Am I the only one who’s noticed that almost every police chief that shows up in a news broadcast or TV show is wearing the insignia of a military general; that is, four stars?
Note that federal law governs the numbers of general officers for all branches of our military, and that all general officers are all addressed as “general” or “admiral,” with no reference to the number of stars they are entitled to wear. Four stars is the maximum number except in times of war, when there have been five-star generals and admirals.
Police departments all over our country have long used military rank to define command structure; e.g., sergeant, lieutenant, captain, but I didn’t notice when chiefs became four-star generals. Federal law limits the numbers of four-star generals to seven Army, nine Air Force, two Marine, and six Navy (admirals).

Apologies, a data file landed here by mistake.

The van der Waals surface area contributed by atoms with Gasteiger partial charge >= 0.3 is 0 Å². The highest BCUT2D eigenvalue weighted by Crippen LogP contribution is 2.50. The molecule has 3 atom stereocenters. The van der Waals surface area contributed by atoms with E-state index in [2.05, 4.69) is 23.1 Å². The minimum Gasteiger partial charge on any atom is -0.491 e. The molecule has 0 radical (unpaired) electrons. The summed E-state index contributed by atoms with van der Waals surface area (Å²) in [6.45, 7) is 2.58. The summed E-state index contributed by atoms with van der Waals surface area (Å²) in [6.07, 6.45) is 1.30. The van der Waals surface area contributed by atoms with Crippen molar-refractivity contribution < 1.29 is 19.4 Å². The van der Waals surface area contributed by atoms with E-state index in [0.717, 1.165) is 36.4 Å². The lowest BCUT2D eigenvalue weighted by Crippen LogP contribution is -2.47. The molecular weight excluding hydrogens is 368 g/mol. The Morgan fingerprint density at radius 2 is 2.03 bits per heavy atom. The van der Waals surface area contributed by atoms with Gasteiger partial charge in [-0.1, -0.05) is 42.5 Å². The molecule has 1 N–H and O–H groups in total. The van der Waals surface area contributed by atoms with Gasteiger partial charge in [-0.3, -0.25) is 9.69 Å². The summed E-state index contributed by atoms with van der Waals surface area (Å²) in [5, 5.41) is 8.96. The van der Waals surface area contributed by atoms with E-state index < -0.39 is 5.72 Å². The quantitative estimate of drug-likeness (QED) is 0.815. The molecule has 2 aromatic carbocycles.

I certainly admire and respect men and women who have risen to the rank of police chief, but four stars? “The Crossing,” a TV show we tuned into recently, not only has a four-star chief but also a three-star (lieutenant general) as an assistant chief. I think the two of them supervise about five other police officers.
Several police chiefs on national news programs lately, and I hate the thought of what caused them to be on the news, have shown up with collars sagging from the weight of four stars.
Can’t help wondering when and why the four-star fixation got its start. It’s certainly good for the companies that manufacture insignia. Found one company that sells the shiny silver four-star collar item for $41.50. Police departments could save some money just going for one or two stars. Tom Selleck plays the role of the Commissioner of the New York Police Department, and he doesn’t even wear one star.